Contract Analysis: Clowney’s offseason rollercoaster was a lot more interesting than anything he’s done during the season so far, and it looks like we may once again be in for a prolonged saga awaiting his team for 2021. There’s probably a decent chance that a wide chasm again exists between what Clowney thinks he’s worth and what NFL teams are willing to pay, but he did have at least four suitors we know of the last time around, so there’s always a market for the former No. 1 overall pick.

Prediction: One-year, $13 million, fully guaranteed at signing.

5. T Russell Okung

The former No. 6 overall pick of the Seattle Seahawks has more than lived up to the billing. Now in his 11th season and on his fourth team, Okung hasn’t shown any signs of slowing down when healthy. Over the last three years, Okung ranks as a slightly above-average pass-blocker and an above-average run-blocker, and he remains a valuable player at an important position.

Okung was traded from the Los Angeles Chargers to the Carolina Panthers before the 2020 season and has filled in seamlessly when he’s been available.

The veteran has earned a pass-blocking grade above 70.0 — with five grades above 75.0 — in five of the six games he started in 2020. Coincidentally, he’s also recorded a pass-blocking grade of 71.0 or higher — with five grades above 75.0 — over his last six seasons.

Contract Analysis: Okung is now 33 but appears to be one of the many recent stalwart pass-protecting tackles who age very well and play long into their 30s. He was one of the original players in recent years to negotiate his own contract (with help from advisors), so perhaps an unorthodox structure wouldn’t be surprising as his career winds down.

Prediction: Three years, $50 million. ($16.67M APY): $32.5M total guaranteed, $22.5M fully guaranteed at signing.

6. T Alejandro Villanueva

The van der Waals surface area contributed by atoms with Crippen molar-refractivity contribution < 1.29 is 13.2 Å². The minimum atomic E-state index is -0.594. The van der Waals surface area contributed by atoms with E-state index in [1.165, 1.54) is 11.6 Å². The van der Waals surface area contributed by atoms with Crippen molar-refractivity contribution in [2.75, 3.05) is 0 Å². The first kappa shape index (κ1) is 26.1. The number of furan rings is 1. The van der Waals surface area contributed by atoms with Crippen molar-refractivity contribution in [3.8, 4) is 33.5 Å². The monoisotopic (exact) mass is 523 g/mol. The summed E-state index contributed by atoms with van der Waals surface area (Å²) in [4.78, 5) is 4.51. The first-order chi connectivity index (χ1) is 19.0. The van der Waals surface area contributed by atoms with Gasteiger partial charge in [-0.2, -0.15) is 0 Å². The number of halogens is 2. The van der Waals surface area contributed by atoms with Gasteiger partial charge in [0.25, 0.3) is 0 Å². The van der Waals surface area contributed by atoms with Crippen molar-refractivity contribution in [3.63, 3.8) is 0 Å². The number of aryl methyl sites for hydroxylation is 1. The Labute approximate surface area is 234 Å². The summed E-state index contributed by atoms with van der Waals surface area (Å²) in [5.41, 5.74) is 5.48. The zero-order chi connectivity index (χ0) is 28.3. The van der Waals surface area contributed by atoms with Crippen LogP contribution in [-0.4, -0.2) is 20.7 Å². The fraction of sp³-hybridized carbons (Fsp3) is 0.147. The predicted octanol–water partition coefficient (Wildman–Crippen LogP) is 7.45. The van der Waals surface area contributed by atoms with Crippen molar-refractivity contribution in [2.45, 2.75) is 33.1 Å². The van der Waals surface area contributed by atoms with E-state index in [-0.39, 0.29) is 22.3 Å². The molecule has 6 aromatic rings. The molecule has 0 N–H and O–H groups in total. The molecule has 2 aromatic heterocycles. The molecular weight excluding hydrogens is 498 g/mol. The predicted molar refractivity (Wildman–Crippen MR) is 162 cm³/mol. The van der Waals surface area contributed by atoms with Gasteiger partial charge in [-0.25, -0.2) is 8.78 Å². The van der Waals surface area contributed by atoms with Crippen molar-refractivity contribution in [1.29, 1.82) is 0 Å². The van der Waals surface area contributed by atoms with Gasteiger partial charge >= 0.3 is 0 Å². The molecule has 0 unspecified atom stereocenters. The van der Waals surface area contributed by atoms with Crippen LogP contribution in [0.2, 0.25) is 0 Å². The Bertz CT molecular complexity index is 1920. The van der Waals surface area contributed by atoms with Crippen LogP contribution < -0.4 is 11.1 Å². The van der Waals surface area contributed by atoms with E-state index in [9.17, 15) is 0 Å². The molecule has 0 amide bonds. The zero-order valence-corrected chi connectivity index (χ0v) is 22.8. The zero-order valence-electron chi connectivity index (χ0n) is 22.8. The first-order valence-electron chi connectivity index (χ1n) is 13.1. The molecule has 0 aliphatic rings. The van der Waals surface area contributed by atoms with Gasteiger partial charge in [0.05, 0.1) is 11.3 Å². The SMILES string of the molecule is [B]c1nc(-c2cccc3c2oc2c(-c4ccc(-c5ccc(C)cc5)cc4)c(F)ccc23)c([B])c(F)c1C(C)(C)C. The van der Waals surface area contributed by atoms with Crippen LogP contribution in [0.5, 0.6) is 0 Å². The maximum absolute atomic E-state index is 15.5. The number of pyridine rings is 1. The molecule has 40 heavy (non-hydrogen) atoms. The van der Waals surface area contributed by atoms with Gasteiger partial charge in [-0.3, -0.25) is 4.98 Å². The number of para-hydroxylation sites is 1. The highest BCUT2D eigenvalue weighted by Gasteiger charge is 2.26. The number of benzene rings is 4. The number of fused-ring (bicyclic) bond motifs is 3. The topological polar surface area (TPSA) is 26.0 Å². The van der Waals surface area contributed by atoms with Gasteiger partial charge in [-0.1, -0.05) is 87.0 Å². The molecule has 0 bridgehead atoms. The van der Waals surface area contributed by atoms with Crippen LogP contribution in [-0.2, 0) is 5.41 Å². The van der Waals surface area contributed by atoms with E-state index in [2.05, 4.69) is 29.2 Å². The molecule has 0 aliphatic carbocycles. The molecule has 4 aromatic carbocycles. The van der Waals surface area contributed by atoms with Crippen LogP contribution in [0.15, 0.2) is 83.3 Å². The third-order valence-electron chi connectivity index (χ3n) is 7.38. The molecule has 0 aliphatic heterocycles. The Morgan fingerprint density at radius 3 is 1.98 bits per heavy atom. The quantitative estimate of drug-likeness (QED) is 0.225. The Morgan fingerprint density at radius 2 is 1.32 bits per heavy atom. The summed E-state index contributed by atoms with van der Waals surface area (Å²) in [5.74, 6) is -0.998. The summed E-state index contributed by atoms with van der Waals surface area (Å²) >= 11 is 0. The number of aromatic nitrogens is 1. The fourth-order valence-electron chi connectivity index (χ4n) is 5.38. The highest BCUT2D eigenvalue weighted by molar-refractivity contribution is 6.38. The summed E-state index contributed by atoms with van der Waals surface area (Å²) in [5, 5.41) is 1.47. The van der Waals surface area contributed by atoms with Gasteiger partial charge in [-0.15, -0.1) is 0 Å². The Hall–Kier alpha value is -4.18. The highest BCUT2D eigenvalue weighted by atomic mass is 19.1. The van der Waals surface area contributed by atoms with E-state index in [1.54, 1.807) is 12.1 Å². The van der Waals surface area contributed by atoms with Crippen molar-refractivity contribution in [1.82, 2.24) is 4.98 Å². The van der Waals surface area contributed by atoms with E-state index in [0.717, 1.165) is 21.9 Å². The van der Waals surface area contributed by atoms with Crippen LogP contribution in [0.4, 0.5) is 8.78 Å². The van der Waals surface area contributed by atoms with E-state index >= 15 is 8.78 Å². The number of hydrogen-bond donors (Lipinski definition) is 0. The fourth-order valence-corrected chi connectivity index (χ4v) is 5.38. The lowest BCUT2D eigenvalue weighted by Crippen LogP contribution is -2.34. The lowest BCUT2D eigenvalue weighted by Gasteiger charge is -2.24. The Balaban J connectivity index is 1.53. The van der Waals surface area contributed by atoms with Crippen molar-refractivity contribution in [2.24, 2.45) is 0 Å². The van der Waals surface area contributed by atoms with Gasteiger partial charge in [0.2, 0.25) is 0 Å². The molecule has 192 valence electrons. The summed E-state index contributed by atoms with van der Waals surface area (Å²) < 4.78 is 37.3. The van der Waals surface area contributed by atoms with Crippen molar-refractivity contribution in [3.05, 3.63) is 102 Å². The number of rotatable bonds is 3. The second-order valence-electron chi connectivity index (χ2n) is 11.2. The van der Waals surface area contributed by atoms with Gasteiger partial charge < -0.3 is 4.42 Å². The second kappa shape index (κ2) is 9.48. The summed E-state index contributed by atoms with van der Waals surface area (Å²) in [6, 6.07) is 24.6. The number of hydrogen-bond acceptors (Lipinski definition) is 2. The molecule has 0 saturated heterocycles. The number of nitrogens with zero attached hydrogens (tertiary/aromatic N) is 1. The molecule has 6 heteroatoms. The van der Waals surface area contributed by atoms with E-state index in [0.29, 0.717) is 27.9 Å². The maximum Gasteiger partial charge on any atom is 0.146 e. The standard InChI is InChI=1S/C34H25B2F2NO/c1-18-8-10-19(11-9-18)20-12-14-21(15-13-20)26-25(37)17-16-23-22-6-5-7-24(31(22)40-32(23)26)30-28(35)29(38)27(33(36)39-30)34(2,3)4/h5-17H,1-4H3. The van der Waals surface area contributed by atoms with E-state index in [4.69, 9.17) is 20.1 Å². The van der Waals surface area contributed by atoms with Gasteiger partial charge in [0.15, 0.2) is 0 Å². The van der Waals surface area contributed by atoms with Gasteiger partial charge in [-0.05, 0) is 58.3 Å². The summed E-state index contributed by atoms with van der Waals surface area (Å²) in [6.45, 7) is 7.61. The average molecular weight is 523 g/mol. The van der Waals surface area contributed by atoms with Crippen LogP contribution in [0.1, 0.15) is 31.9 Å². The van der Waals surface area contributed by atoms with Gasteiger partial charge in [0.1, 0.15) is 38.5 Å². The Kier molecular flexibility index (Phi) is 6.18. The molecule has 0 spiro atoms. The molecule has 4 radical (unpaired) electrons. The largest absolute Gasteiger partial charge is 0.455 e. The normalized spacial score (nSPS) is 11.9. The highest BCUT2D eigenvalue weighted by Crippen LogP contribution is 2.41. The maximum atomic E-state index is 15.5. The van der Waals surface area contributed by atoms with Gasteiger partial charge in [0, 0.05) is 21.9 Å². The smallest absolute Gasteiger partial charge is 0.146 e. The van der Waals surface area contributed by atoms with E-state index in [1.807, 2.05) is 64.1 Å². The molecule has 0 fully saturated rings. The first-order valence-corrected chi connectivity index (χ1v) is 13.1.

There’s immense value in solid, mid-tier offensive linemen, and that’s exactly what Villanueva has been throughout his career. He’s graded between 74.0 and 82.0 in each of his last five seasons; he ranks in the 54th percentile in PFF pass-blocking grade and the 46th percentile in pass-blocking grade on true pass sets during that time.

There’s a similar level of dependability to Villanueva’s game as a run-blocker. He ranks in the 74th percentile at avoiding negatively graded plays but just the 23rd percentile in positively graded plays. NFL teams must avoid having disastrous options at offensive tackle, and Villanueva’s profile makes him a valuable asset.

Contract Analysis: Villanueva has had a remarkable NFL career after serving in the U.S. military, going undrafted and then working his way to becoming one of the league’s best left tackles. Nevertheless, the Steelers will have a very tough time retaining Villanueva after pushing all their chips in on 2020. We wouldn’t be surprised if Villanueva, JuJu Smith-Schuster and Bud Dupree are all playing elsewhere in 2021, purely for salary cap reasons.

Prediction: Three years, $45 million ($15M APY): $30M total guaranteed, $20M fully guaranteed at signing.

Sep 20, 2020; Indianapolis, Indiana, USA; Indianapolis Colts wide receiver T.Y. Hilton (13) runs with the ball in the game against the Minnesota Vikings at Lucas Oil Stadium. Credit: Trevor Ruszkowski-USA TODAY Sports

7. WR T.Y. Hilton

Hilton is not the same big-play threat he once was, but he’s settled in as more of an efficient chain-mover over the past two years. Forty-two of his 56 receptions went for either a first down or a touchdown in 2020, and he has just six drops on his past 101 catchable passes. Hilton had the No. 13 grade on intermediate (10-19 yard) passes last season, and that’s where he provides the most value going forward as a complementary threat. 

Contract Analysis: Hilton finished out the regular season of his contract year with a bang, scoring four touchdowns and posting five straight games with at least 60 receiving yards from Week 12 to Week 16. He had no touchdowns and only one outing with 60 receiving yards over the first 11 weeks, so generating some flashy generic stats was important for him down the stretch.

Prediction: Three years, $28.5 million ($9.5M APY): $18 million total guaranteed, $10 million fully guaranteed at signing.

8. CB Malcolm Butler

Butler is coming off his best coverage grade since 2016, a 75.8 mark that ranked 15th in the NFL last season. He’s been effective in both man and zone concepts, and while Butler may not have the desired dominance of a No. 1 corner, he’s an excellent No. 2 option. He could be a steal for a contender, especially if he can back up his 2020 performance rather than his 2018-19 work, which ranked closer to the middle-of-the-pack among the league’s corners. 

Contract Analysis: The Titans cleared over $10 million with the release of Butler. 

Prediction: Butler signs for two years, $12.5 million ($6.25M APY), $9 million total guaranteed.